If there’s one thing we can count on, that’s a less-than-perfect sunset.

Traditional Sunset

Eagle Crags, UT

And here we were, three hours before sunset, after a morning hike to Angels Landing, after driving up a bad dirt road, getting perilously off the hiking trail, setting up our tripods in between the bushes and trees, wondering if we will get rained on before the skies clear and allow some sunlight onto the peaks in front of us.

The peaks are called Eagle Crags, and they’re located just outside Zion National Park, near Rockville, UT. We saw them a few sunsets earlier, as they were the peaks getting the very last light, due to the fact that they’re outside the main canyon of the park, so the light lingers on them just a little longer. Tyler found a road on the map, and the road led us to a BLM hiking trail, which eventually goes all the way to the foot of the Eagle Crags hill.

Eagle Crags, UT

Velvia film shot, not as good as the digital

Skies were dark and foreboding, which made for a dramatic background. We were cheering for the sun to break through the cloud bank to the west and light up the red sandstone. We had reason to hope: it happened a little earlier, but it was not the magical “golden hour light”. I captured it on Fuji Velvia 50 film, shown here, and it looks nice, but it’s not quite the same as the main digital photo, taken just that much later. Light was changing fast, and I never snapped another film shot. I didn’t even time to change my lens – it was gone in a flash.

Still, we’ve seen some photos in the local galleries, and this formation, somewhat off the beaten path, offers great potential for some wonderful sunsets. On this evening, however, our tradition continued.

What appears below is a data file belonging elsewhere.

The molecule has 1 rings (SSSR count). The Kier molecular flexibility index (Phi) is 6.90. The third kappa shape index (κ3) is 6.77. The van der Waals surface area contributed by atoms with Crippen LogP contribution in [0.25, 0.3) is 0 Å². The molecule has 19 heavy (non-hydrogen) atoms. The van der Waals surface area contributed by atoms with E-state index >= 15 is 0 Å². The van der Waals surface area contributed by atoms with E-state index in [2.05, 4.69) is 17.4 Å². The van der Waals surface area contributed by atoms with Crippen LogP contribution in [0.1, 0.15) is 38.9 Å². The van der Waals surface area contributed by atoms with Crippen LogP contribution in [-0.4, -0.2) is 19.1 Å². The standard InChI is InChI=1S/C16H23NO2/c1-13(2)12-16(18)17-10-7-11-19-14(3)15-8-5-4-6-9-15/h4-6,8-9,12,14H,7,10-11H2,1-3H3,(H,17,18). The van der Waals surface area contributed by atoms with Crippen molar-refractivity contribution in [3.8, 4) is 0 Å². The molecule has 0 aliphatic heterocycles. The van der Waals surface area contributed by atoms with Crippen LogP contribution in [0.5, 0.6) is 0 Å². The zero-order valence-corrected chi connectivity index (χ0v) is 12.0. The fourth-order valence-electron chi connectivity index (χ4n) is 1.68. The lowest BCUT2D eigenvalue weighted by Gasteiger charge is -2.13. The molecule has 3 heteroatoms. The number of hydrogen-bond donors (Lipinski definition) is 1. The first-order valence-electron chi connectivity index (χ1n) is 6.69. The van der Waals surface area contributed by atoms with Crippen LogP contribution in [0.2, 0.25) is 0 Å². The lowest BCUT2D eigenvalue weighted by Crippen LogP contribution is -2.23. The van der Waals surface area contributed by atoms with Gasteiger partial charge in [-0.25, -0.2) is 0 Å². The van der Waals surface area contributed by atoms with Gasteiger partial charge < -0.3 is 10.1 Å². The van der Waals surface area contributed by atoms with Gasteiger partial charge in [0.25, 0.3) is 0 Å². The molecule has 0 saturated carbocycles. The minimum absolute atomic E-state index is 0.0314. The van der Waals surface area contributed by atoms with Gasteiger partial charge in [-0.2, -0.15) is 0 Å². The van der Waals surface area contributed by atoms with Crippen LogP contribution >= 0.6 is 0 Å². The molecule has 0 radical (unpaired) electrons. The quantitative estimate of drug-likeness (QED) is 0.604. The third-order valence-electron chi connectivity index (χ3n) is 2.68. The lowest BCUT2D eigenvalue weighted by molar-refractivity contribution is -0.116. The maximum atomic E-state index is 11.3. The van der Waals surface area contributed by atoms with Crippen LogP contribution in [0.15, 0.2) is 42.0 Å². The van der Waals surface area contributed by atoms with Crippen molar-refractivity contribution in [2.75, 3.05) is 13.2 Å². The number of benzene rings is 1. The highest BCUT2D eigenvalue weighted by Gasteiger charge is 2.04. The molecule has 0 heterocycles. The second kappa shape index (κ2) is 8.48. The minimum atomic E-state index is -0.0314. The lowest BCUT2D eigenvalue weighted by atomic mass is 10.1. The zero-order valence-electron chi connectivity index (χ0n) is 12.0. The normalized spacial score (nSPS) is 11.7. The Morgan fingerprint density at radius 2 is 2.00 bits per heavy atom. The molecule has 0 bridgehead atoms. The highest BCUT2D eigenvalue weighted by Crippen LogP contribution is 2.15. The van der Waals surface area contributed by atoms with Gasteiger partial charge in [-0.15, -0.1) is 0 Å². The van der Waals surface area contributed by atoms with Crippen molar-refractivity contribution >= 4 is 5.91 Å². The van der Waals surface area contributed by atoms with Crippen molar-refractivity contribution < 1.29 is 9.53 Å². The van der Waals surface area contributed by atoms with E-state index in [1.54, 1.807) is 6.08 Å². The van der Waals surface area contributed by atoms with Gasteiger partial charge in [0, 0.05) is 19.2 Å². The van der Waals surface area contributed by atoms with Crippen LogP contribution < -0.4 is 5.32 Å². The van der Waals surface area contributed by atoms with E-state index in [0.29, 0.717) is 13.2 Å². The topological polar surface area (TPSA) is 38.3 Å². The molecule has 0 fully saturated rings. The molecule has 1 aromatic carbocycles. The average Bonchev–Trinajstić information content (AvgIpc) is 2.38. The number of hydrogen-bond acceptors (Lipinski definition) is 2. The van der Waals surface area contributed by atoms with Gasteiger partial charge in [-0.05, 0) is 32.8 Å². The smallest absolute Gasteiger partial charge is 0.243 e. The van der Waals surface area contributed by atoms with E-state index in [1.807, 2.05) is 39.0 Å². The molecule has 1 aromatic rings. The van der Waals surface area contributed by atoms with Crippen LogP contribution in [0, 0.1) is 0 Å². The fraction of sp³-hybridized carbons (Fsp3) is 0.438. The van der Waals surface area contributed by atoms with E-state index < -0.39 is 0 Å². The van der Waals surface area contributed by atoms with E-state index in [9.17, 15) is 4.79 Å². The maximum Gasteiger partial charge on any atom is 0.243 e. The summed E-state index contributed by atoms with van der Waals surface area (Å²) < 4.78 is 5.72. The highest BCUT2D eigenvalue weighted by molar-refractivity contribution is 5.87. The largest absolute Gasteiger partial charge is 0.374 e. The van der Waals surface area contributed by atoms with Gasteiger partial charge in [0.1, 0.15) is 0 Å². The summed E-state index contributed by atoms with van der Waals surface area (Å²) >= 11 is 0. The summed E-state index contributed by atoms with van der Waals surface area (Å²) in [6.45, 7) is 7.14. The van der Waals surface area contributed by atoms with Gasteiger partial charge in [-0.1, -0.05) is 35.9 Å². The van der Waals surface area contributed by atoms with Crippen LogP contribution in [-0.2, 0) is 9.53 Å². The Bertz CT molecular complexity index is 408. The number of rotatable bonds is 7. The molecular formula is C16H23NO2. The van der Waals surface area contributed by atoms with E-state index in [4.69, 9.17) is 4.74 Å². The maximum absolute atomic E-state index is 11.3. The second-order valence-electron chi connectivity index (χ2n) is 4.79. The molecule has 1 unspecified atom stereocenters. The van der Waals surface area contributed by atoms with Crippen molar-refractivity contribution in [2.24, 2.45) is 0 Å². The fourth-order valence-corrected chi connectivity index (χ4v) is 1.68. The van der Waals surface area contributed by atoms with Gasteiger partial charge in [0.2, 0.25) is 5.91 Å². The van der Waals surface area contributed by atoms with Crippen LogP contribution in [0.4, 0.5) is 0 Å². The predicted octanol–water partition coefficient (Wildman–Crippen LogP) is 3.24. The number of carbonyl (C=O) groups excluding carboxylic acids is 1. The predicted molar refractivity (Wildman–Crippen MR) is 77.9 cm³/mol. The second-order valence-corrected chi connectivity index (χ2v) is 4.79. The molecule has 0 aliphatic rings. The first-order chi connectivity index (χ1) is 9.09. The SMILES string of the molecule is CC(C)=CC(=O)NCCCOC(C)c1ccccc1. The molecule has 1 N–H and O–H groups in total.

Nevada, USA Monday, May 16 2011 

This was the fourth consecutive year that I took a photography-focused trip with my friends Tyler and John. Even though we’ve been there before, we decided to come back to Zion National Park and explore it a little bit more. More on that later.

As on the previous trips to Southern Utah, we flew into Las Vegas, rented an SUV and drove north. This time around, we decided to stop at the Valley of Fire State Park, which is only a few miles off the main interstate.

The park is the home for many interesting rock formations, and several examples of petroglyphs, drawings carved in stone by ancient peoples inhabiting this area. This shot was taken from an elevated platform by the Atlatl Rock, where some of the petroglyphs can be seen up close.

Nevada, USA

Valley of Fire State Park, Nevada, USA

There are several things seemingly illogical about this photo. Clearly, there are no petroglyphs immediately visible. In fact, I was turned the other way, into the desert, bathed in the mid-day sun. Further, despite the fact that the whole idea of the Valley of Fire is that it’s the bright red sandstone that gives the rocks their attractive color, I was shooting through a roll of Ilford FP4 Plus black and white film.

But, I’m pleased with the way this turned out. The film’s sensitivity to red end of the light spectrum rendered the sand nearly white. The desert, dotted with bushes and dissected by a straight road against the backdrop of rocky hills and distant mountains, gives off a quintessential American vibe; even more specifically, a Nevada vibe.

Color of Nevada

So, it’s the wrong time of day to take a landscape photo, there is no clear subject, there is no color, and there are certainly no petroglyphs. And yet, at least for me, there is a story. For comparison, I included the digital color shot.

(NOTE: Ilford FP4 Plus film processed by the Dallas lab BWC.)